July 13, 2021

By Ahmed Saeed


LAHORE

Senior lawyers and bar representatives have decried the practice of appointing junior high court judges to the Supreme Court (SC) and have said that these out-of-turn elevations are sometimes misused to manage and incentivise high court judges in order to get favourable judgments from them.

Senior lawyer and former President Supreme Court Bar Association (SCBA), Hamid Khan, asserted that appointing senior high court Chief Justices to the Supreme Court fulfils the objective criteria.

“Although seniority is not a guarantee for competency, it is a relevantly better standard for promotion,” he added. “Moreover, it discourages favouritism amongst senior apex court judges.”

He alleged that the past few appointments in the SC were made based on favouritism which were the root cause of many problems, and which allowed certain quarters to manage or influence important cases.

Junior judge promotion irks lawyers

The issue came to the limelight once again recently when CJP Gulzar Ahmed nominated a junior judge of the Sindh High Court (SHC), Justice Muhammad Ali Mazhar, as a top court judge.

Justice Mazhar is the fifth on the list of seniority of the SHC.

The CJP’s proposal has irked the PBC and other Bar Associations, who have termed the promotion of a junior judge a complete disregard of past judgments and the principle of seniority. The PBC also observed a nationwide lawyers’ strike against this nomination.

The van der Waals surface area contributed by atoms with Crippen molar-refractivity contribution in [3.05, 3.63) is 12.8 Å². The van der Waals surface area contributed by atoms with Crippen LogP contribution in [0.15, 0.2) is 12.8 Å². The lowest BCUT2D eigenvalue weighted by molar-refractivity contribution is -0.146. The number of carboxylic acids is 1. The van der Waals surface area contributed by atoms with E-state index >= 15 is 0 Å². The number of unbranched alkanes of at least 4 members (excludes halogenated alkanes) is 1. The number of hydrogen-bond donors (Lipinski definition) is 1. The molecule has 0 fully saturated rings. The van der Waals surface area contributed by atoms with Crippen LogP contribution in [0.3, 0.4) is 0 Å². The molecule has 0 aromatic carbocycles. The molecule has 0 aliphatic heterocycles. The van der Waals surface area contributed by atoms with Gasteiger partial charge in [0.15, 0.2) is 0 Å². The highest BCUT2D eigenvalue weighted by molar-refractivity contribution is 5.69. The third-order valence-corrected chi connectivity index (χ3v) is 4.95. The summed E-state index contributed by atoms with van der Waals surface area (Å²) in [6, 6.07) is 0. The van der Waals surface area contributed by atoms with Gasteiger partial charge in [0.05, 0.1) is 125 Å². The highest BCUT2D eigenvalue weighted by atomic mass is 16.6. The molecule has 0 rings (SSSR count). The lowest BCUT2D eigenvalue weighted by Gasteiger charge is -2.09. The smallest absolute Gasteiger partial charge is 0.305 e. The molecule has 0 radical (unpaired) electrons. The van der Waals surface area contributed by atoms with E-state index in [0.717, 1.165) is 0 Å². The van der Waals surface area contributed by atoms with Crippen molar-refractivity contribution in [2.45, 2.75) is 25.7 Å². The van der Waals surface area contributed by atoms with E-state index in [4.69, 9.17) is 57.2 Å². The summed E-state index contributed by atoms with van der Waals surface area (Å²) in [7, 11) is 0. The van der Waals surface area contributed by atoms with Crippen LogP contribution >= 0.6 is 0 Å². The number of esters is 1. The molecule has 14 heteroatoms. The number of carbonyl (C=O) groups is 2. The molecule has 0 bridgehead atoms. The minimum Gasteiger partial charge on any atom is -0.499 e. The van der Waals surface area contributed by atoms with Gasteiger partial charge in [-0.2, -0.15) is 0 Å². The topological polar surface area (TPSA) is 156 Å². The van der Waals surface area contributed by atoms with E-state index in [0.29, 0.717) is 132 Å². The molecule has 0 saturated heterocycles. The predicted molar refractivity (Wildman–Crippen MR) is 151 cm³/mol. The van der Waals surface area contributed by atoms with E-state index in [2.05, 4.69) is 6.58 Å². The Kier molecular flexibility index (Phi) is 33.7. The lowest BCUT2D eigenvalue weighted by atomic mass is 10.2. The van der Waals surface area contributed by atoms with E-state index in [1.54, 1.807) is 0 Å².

The current Chief Justice of the SHC, Justice Ahmed Ali Sheikh, is the senior-most high court judge in the country. But this is the second time he has been overlooked for an elevation in the SC.

In 2018, the then-CJP Justice Saqib Nisar appointed Justice Muneeb Akhtar, who was fourth on the seniority list, as a Supreme Court judge.

Promoting a junior judge – a new normal?

In the last three appointments of judges in the SC, the rule of seniority was overlooked and junior judges were elevated. In 2019, CJP Justice Asif Khosa elevated to the SC from LHC. Justice Qazi was on the 26th number in the seniority list of LHC.

Justice Khosa also elevated Justice Amin-Ud-Din Khan of the LHC to the SC. He was at the fifth position in seniority.

The incumbent CJ Justice Gulzar has only made one elevation in the SC so far but he also ignored the principle of seniority as his predecessor did. Justice Gulzar elevated Justice Mazahar Ali Akbar Naqvi as a top court judge in 2020. Justice Naqvi was the third senior judge in the LHC at the time of his elevation.

These continuous out of turn promotions and that too from Punjab were severely criticised by the lawyers’ bodies, especially those of smaller provinces. In June 2020, late Justice Waqar Seth, then CJ Peshawar High Court moved SC against the elevation of three Lahore High Court (LHC) judges to the apex court.

However, Justice Seth unexpectedly passed away in November 2020 and since then his petition has not been heard.

“Out of turn promotions encourages grouping”

Salahuddin Ahmed, President of the Sindh High Court Bar Association (SHCBA) dispels the notion that Chief Justice Sheikh is not being elevated to the to court as he is not competent enough to hold that position.